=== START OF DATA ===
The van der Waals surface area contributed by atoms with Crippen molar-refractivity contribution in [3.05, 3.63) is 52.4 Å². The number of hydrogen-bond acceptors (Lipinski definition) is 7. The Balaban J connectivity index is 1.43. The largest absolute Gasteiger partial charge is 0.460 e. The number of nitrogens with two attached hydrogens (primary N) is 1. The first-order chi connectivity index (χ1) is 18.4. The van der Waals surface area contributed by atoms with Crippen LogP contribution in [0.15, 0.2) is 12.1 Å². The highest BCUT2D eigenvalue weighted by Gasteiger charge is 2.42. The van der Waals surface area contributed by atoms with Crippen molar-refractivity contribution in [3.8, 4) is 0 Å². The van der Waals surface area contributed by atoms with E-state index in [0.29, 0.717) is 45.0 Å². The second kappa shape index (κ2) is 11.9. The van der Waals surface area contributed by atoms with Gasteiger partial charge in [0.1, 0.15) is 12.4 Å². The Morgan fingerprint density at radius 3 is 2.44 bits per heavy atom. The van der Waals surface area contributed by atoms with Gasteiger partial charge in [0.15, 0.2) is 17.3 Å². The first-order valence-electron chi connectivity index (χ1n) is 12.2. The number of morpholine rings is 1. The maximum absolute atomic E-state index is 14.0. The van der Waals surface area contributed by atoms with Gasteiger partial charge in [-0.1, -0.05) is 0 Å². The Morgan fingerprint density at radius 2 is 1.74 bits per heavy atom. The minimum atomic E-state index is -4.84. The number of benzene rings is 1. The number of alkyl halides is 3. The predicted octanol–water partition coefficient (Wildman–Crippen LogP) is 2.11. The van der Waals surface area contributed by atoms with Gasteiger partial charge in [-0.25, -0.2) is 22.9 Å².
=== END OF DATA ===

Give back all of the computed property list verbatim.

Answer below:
The van der Waals surface area contributed by atoms with Crippen molar-refractivity contribution in [3.05, 3.63) is 52.4 Å². The number of hydrogen-bond acceptors (Lipinski definition) is 7. The Balaban J connectivity index is 1.43. The largest absolute Gasteiger partial charge is 0.460 e. The number of nitrogens with two attached hydrogens (primary N) is 1. The first-order chi connectivity index (χ1) is 18.4. The van der Waals surface area contributed by atoms with Crippen LogP contribution in [0.15, 0.2) is 12.1 Å². The highest BCUT2D eigenvalue weighted by Gasteiger charge is 2.42. The van der Waals surface area contributed by atoms with Crippen molar-refractivity contribution in [3.8, 4) is 0 Å². The van der Waals surface area contributed by atoms with E-state index in [0.29, 0.717) is 45.0 Å². The second kappa shape index (κ2) is 11.9. The van der Waals surface area contributed by atoms with Gasteiger partial charge in [0.1, 0.15) is 12.4 Å². The Morgan fingerprint density at radius 3 is 2.44 bits per heavy atom. The van der Waals surface area contributed by atoms with Gasteiger partial charge in [0.15, 0.2) is 17.3 Å². The first-order valence-electron chi connectivity index (χ1n) is 12.2. The number of morpholine rings is 1. The maximum absolute atomic E-state index is 14.0. The van der Waals surface area contributed by atoms with Gasteiger partial charge in [-0.1, -0.05) is 0 Å². The Morgan fingerprint density at radius 2 is 1.74 bits per heavy atom. The minimum atomic E-state index is -4.84. The number of benzene rings is 1. The number of alkyl halides is 3. The predicted octanol–water partition coefficient (Wildman–Crippen LogP) is 2.11. The van der Waals surface area contributed by atoms with Gasteiger partial charge in [-0.25, -0.2) is 22.9 Å².